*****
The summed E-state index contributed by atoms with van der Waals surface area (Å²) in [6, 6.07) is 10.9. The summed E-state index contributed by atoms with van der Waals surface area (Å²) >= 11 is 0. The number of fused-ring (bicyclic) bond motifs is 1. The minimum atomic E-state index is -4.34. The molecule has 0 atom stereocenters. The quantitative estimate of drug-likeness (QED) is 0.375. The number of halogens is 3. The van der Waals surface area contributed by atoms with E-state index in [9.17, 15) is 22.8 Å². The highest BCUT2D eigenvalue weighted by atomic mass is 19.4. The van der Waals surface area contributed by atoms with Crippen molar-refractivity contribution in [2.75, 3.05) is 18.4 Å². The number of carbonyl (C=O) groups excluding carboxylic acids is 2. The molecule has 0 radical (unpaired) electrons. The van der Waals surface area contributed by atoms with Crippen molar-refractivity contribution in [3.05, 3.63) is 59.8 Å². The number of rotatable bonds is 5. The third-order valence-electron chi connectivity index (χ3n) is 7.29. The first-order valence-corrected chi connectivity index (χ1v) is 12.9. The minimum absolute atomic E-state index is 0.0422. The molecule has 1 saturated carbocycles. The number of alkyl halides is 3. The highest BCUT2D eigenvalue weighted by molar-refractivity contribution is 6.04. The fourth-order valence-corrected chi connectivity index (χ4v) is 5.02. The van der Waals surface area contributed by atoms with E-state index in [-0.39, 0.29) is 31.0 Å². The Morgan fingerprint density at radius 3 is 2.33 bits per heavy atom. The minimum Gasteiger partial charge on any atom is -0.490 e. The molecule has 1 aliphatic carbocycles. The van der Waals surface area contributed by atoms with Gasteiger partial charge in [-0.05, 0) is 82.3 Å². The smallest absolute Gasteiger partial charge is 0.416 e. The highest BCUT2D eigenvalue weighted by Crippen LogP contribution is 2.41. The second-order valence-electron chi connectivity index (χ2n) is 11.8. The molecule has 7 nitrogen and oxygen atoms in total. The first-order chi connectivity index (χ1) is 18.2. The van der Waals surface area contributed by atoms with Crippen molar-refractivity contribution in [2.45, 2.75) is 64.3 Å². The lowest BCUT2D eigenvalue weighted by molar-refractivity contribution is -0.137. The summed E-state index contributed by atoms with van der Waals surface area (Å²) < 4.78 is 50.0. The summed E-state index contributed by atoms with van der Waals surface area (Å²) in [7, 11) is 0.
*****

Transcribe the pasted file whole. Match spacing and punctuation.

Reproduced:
The summed E-state index contributed by atoms with van der Waals surface area (Å²) in [6, 6.07) is 10.9. The summed E-state index contributed by atoms with van der Waals surface area (Å²) >= 11 is 0. The number of fused-ring (bicyclic) bond motifs is 1. The minimum atomic E-state index is -4.34. The molecule has 0 atom stereocenters. The quantitative estimate of drug-likeness (QED) is 0.375. The number of halogens is 3. The van der Waals surface area contributed by atoms with E-state index in [9.17, 15) is 22.8 Å². The highest BCUT2D eigenvalue weighted by atomic mass is 19.4. The van der Waals surface area contributed by atoms with Crippen molar-refractivity contribution in [2.75, 3.05) is 18.4 Å². The number of carbonyl (C=O) groups excluding carboxylic acids is 2. The molecule has 0 radical (unpaired) electrons. The van der Waals surface area contributed by atoms with Crippen molar-refractivity contribution in [3.05, 3.63) is 59.8 Å². The number of rotatable bonds is 5. The third-order valence-electron chi connectivity index (χ3n) is 7.29. The first-order valence-corrected chi connectivity index (χ1v) is 12.9. The minimum absolute atomic E-state index is 0.0422. The molecule has 1 saturated carbocycles. The number of alkyl halides is 3. The highest BCUT2D eigenvalue weighted by molar-refractivity contribution is 6.04. The fourth-order valence-corrected chi connectivity index (χ4v) is 5.02. The van der Waals surface area contributed by atoms with E-state index in [-0.39, 0.29) is 31.0 Å². The Morgan fingerprint density at radius 3 is 2.33 bits per heavy atom. The minimum Gasteiger partial charge on any atom is -0.490 e. The molecule has 1 aliphatic carbocycles. The van der Waals surface area contributed by atoms with Gasteiger partial charge in [-0.05, 0) is 82.3 Å². The smallest absolute Gasteiger partial charge is 0.416 e. The highest BCUT2D eigenvalue weighted by Crippen LogP contribution is 2.41. The second-order valence-electron chi connectivity index (χ2n) is 11.8. The molecule has 7 nitrogen and oxygen atoms in total. The first-order chi connectivity index (χ1) is 18.2. The van der Waals surface area contributed by atoms with Crippen molar-refractivity contribution in [2.45, 2.75) is 64.3 Å². The lowest BCUT2D eigenvalue weighted by molar-refractivity contribution is -0.137. The summed E-state index contributed by atoms with van der Waals surface area (Å²) < 4.78 is 50.0. The summed E-state index contributed by atoms with van der Waals surface area (Å²) in [7, 11) is 0.